EDITOR’S NOTE: The opinions expressed in this piece are solely those of the author and do not reflect the views of Latino USA.
American anti-immigration advocates in and around the Trump administration have frequently cited the Canadian points system as an exemplary immigration system they seek to implement south of the border in order to limit immigration to the United States. While they are correct in that Canada’s immigration system provides a great example for U.S. immigration reform, their aim to use it to restrict immigration to the U.S. at best demonstrates their complete misunderstanding of Canadian immigration policy.
Canada accepts about 250,000 legal immigrants per year, and the Guardian reported that in 2017, that number was up to 300,000. In contrast, the United States accepts approximately one million legal immigrants a year.
However, these numbers need to be put in context: The United States population is about 320 million, where as Canada’s was approximately 36 million in 2017, about a tenth of the U.S. population. This means that, per capita, Canada accepted about twice as many legal immigrants as the United States in 2017, giving it one of the highest immigrant to citizen ratios in the world, with yearly immigration being about 1% of Canada’s total population.
President Trump announced last week that he seeks to halve the number of legal immigrants admitted to the United States, noting that the United States currently accepts too many unskilled immigrants. At the same time, the Trump administration has frequently cited Canada’s point-based immigration system as an example for reforming the United States’ current immigration system.
However, Canada’s immigration system is, in fact, less restrictive than that of the United States.
When the United States’ immigration system underwent its last great reform in 1965, it built in an automatic mechanism for uniting U.S. citizens and permanent residents with their foreign kin, and thus gave preference to a path to citizenship that has also been called “family reunification.” This is reflected in current immigration statistics: In 2015, the Migration Policy Institute reported that, of those who obtained permanent resident status that year, 44% did so as immediate relatives of U.S. citizens, 20% through other family-sponsored preferences, 14% through employment-based preferences, 14% as refugees or asylum seekers who adjusted their status, and 5% as winners of the green card lottery.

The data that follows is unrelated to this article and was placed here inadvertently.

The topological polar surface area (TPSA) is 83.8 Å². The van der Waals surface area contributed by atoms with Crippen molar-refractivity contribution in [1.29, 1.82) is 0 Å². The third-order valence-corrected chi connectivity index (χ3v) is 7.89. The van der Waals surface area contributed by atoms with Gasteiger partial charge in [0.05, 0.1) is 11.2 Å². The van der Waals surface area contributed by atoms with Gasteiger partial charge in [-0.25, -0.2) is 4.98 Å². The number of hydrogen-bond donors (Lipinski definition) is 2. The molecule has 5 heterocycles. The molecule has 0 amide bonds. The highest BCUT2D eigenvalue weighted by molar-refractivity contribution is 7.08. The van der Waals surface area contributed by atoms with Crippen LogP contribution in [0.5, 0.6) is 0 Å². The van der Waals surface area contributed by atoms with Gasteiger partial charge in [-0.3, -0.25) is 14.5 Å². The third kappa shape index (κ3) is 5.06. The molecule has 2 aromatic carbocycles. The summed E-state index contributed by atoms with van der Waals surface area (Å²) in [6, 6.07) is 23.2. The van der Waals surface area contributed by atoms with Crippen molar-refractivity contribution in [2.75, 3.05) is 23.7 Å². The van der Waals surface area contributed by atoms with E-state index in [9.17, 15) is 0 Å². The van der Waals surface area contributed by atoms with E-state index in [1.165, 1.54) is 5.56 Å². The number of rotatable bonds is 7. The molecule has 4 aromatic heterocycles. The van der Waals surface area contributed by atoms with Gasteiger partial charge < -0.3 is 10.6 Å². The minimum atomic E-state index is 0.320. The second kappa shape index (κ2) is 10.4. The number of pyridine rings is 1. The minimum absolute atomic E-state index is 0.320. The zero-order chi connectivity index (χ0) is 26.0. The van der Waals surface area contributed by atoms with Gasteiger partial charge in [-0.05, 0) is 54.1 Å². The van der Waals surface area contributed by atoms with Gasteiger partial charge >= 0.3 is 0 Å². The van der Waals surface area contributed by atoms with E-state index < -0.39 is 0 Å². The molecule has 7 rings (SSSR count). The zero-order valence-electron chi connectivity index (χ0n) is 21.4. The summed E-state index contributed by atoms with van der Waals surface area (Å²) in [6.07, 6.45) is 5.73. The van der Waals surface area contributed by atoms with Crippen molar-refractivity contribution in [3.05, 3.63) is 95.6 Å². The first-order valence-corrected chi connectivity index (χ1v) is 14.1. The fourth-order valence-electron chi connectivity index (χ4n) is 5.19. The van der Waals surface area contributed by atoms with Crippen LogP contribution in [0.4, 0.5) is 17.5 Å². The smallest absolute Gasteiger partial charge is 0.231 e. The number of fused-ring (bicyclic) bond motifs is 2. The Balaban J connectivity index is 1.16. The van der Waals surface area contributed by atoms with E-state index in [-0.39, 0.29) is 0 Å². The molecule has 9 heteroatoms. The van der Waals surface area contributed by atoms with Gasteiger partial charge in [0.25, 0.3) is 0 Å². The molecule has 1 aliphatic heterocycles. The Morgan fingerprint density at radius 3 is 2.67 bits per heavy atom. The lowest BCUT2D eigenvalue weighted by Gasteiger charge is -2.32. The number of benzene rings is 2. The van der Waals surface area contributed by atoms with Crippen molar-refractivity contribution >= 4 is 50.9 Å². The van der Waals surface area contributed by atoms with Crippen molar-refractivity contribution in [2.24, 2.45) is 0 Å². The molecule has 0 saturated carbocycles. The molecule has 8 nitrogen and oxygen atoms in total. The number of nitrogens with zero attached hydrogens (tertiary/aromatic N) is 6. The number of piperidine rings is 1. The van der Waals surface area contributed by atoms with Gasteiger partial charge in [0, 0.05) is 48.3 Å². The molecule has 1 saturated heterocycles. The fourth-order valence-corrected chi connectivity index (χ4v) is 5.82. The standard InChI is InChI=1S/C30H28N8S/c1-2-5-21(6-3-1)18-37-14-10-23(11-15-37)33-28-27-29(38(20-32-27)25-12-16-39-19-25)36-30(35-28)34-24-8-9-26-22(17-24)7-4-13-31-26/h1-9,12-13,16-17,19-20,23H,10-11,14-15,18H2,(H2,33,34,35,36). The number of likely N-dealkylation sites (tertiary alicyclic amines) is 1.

While the United States’ immigration preferences are comparatively “biased” towards family reunification, the U.S. system remains fairly restrictive towards employment-based immigration. By contrast, the Canadian-based immigration system is, in fact, more inclusive in all immigration preferences across the board. The points system is not merely based on skills: it strongly takes into consideration family ties with Canadian citizens and permanent residents.
Canada may use a points system to attract highly-skilled immigrants from abroad, aiming to compensate for the Canadian “brain-drain,” mainly toward the United States. However, Canada’s family-sponsored preferences are actually more inclusive than the United States’.
For instance, Canada allows for domestic partners to sponsor a non-citizen partner, while the United States requires marriage as a condition for sponsorship of life partners. Yet, despite this, the majority of legal immigrants admitted to Canada each year are economic immigrants (more than 65%), while only around 20% are so-called family-class immigrants.
This is also due to the fact that Canada’s system simply offers more legal routes to permanent residency than the United States’. In the United States, economic immigrants have to be employer-sponsored, and the road to legal permanent residency is costly and requires around $7,000-10,000 in legal fees. Not many U.S.-based employers even sponsor green cards anymore, even for highly skilled immigrants, because the process is simply to burdensome. Canada’s points system, on the other hand, allows immigrants to apply for permanent residency directly, without employer sponsorship. They are attributed “points” based on their education, job experience, language skills, and any personal or family connections with Canadian citizens or permanent residents. Canada’s new “Express Entry” program, implemented in 2015, allows for an additional employer-sponsored path to permanent residency, and, eventually, citizenship, based on economic need.
Canada’s immigration system has been continuously adjusted over the decades, to fit the changing social and economic needs of the country and its citizens. Because it is so much more inclusive, and allows potential immigrants a certain amount of autonomy in the process, Canada has a comparatively insignificant amount of undocumented immigrants (under 150,000, in comparison to the about 11 million in the United States), and a much stronger national consensus that immigration, on the whole, is good for the country.
The White House certainly is correct in this: Canada’s immigration system sets a positive example for comprehensive immigration reform in the United States.
But the implementation of a Canadian-style system is unlikely to serve President Trump’s goal of cutting legal immigration to the United States in half. What it would (and should) to is broaden the legal path to citizenship, and lead to a cheaper, more positive, and socio-economically viable immigration policy.
Annika Hinze is assistant professor of political science and director of the Urban Studies program at Fordham University.